DECLAN MCCOY: Selection boxes, gutters and pre-seasonitus

ALL clubs should currently be well into the dreaded pre-season. Traditionally this has been the most despised part of the year for players for three reasons.

One: they have spent the previous three weeks eating selection boxes for breakfast and washing it down with Coke and Pringles. Two: January means cold weather and gutters. Three: There usually isn’t a ball in sight and Mo Farah would struggle to keep up with the long-distance running.

The older heads will usually come up with a niggling injury that magically disappears when the league starts, which I call pre-seasonitus.

Several clubs will have new management with new ideas and crucially those who don’t, must endeavour to mix it up. Psychologically if players didn’t enjoy pre-season last year and they know it will be the same this year then morale and motivation will be on the floor before it has even begun.

Gaelic is becoming increasingly more scientific in its approach to conditioning and this must filter through to pre-season. I am a great believer in train as you play and traditional methods of constant laps and long distance running have had their day.

If we cast our mind back to the dreaded lock downs it’s fair to say that most teams became experts at 5k running. The rationale being that this could be done on an individual basis and was a means of keeping a base fitness.

Furthermore, it could be recorded and tracked and overall progress was monitored.

A base fitness is important as a certain standard of conditioning is required before the speed agility drills commence.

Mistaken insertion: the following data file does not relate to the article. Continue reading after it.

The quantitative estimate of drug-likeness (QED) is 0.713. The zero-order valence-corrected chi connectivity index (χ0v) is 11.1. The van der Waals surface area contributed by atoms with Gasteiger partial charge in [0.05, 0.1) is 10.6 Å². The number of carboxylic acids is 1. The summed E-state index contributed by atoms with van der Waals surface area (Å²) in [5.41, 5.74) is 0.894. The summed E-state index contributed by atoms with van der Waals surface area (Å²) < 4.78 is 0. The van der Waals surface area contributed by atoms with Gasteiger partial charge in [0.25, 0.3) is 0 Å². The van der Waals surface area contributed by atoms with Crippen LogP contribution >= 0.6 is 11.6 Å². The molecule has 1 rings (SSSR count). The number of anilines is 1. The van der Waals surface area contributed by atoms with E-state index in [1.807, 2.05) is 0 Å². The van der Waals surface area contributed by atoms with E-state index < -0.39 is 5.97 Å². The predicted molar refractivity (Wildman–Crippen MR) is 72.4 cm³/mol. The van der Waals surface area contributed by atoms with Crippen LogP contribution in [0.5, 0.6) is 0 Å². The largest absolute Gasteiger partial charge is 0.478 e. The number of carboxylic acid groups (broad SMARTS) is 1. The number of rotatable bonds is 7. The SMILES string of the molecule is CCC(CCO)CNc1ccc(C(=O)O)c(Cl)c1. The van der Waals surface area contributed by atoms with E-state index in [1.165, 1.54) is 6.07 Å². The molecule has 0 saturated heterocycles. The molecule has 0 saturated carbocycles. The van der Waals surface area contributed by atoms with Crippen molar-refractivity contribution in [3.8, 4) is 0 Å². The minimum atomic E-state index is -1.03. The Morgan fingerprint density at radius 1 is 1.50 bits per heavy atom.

However, Gaelic football is not played at a 5k pace; it is a series of high intensity bursts of pace coupled with intermittent jogging and sprint speed runs.

Pre-season must reflect this and must be made interesting for the players. Again, referencing the science, peak fitness should be targeted for championship football so speed agility work in pre-season should not be pre-eminent. Base fitness can be achieved in a manner that is more reflective of the modern game and in a way that players find enjoyable through variety.

A mix of speed endurance drills that focus on recovery relevant to Gaelic games is vital. For example, a 1k run with a three-minute recovery is not how the game is played. A more reflective scenario would be shorter runs with shorter recovery.

Coaches can also keep fitness levels up through the use of other sports, such as boxing, rugby, basketball and soccer. Players will be exposed to demanding fitness activities that have similar recovery times to Gaelic. It also adds variety that ensures players are kept interested.

Often teams will focus on fitness work for the first six to eight weeks of the year and then introduce ball work. This, I feel, should be a thing of the past. You can be flying fit come the start of the league but if your ball skills have been neglected then it is pointless.

Ball work should be introduced at an early stage and be incorporated into fitness drills. This ensures that when the season begins your team will not only be fit but they will have a head start in terms of skill also.

Crucially, and this shows the demands of the modern game, a strength and conditioning program must be completed in parallel.

Gym work is essential as it is done in a phased basis. For example, if you don’t do the basics early on then you will not be able to progress to the dynamic strength drills as the year progresses.

Gym work must also reflect the modern game. There’s little point in benching like Arnie Schwarzenegger if you can’t apply it to actual game-time scenarios.

The modern game is about explosive strength and power. This is an area that coaches must be led by the professionals in the construction of efficient strength programs. Players can actually hurt themselves through improper technique making strength programs not only pointless but counterproductive.

Ultimately, pre-season is the foundation upon which a team builds their entire year on. You can’t win a championship in pre-season but if you don’t do it right it can cost you one later in the year.

It’s the same as Manchester United attacking the opposition goal these days, you only get one shot at it.

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